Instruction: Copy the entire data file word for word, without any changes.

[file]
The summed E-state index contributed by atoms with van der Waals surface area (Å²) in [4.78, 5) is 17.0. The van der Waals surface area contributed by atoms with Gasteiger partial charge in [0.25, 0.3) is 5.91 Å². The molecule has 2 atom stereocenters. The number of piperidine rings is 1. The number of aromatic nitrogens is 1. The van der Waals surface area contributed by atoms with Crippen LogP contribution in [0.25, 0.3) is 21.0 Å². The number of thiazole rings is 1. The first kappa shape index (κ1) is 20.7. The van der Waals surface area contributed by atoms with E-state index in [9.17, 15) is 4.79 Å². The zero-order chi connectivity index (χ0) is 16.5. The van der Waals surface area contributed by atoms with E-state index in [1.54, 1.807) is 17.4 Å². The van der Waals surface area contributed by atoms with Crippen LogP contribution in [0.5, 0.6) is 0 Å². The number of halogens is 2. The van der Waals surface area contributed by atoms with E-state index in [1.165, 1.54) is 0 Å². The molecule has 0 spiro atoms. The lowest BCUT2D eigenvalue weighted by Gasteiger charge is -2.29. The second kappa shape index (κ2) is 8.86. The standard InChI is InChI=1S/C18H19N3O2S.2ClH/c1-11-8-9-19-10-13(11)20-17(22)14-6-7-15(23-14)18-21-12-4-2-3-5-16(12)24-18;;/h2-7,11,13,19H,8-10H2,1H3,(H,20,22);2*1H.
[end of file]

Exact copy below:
The summed E-state index contributed by atoms with van der Waals surface area (Å²) in [4.78, 5) is 17.0. The van der Waals surface area contributed by atoms with Gasteiger partial charge in [0.25, 0.3) is 5.91 Å². The molecule has 2 atom stereocenters. The number of piperidine rings is 1. The number of aromatic nitrogens is 1. The van der Waals surface area contributed by atoms with Crippen LogP contribution in [0.25, 0.3) is 21.0 Å². The number of thiazole rings is 1. The first kappa shape index (κ1) is 20.7. The van der Waals surface area contributed by atoms with E-state index in [9.17, 15) is 4.79 Å². The zero-order chi connectivity index (χ0) is 16.5. The van der Waals surface area contributed by atoms with E-state index in [1.54, 1.807) is 17.4 Å². The van der Waals surface area contributed by atoms with Crippen LogP contribution in [0.5, 0.6) is 0 Å². The number of halogens is 2. The van der Waals surface area contributed by atoms with E-state index in [1.165, 1.54) is 0 Å². The molecule has 0 spiro atoms. The lowest BCUT2D eigenvalue weighted by Gasteiger charge is -2.29. The second kappa shape index (κ2) is 8.86. The standard InChI is InChI=1S/C18H19N3O2S.2ClH/c1-11-8-9-19-10-13(11)20-17(22)14-6-7-15(23-14)18-21-12-4-2-3-5-16(12)24-18;;/h2-7,11,13,19H,8-10H2,1H3,(H,20,22);2*1H.